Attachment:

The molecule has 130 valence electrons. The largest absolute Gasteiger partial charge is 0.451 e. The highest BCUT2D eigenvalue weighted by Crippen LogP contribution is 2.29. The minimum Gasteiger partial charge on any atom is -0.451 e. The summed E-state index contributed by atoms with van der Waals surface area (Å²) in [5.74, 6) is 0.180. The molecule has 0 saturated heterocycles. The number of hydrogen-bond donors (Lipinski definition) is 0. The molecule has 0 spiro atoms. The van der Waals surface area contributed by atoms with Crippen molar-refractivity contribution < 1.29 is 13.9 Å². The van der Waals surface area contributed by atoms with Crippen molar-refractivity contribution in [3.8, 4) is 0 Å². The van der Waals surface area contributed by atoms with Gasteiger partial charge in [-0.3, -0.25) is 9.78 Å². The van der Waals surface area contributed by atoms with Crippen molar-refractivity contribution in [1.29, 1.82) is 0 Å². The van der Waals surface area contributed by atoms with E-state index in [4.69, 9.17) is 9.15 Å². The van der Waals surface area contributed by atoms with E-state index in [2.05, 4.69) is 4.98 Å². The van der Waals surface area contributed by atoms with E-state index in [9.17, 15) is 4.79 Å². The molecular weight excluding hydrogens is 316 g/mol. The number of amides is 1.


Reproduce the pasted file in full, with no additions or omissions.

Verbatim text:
The molecule has 130 valence electrons. The largest absolute Gasteiger partial charge is 0.451 e. The highest BCUT2D eigenvalue weighted by Crippen LogP contribution is 2.29. The minimum Gasteiger partial charge on any atom is -0.451 e. The summed E-state index contributed by atoms with van der Waals surface area (Å²) in [5.74, 6) is 0.180. The molecule has 0 saturated heterocycles. The number of hydrogen-bond donors (Lipinski definition) is 0. The molecule has 0 spiro atoms. The van der Waals surface area contributed by atoms with Crippen molar-refractivity contribution < 1.29 is 13.9 Å². The van der Waals surface area contributed by atoms with Crippen molar-refractivity contribution in [3.8, 4) is 0 Å². The van der Waals surface area contributed by atoms with Gasteiger partial charge in [-0.3, -0.25) is 9.78 Å². The van der Waals surface area contributed by atoms with Crippen molar-refractivity contribution in [1.29, 1.82) is 0 Å². The van der Waals surface area contributed by atoms with E-state index in [4.69, 9.17) is 9.15 Å². The van der Waals surface area contributed by atoms with E-state index in [2.05, 4.69) is 4.98 Å². The van der Waals surface area contributed by atoms with E-state index in [9.17, 15) is 4.79 Å². The molecular weight excluding hydrogens is 316 g/mol. The number of amides is 1.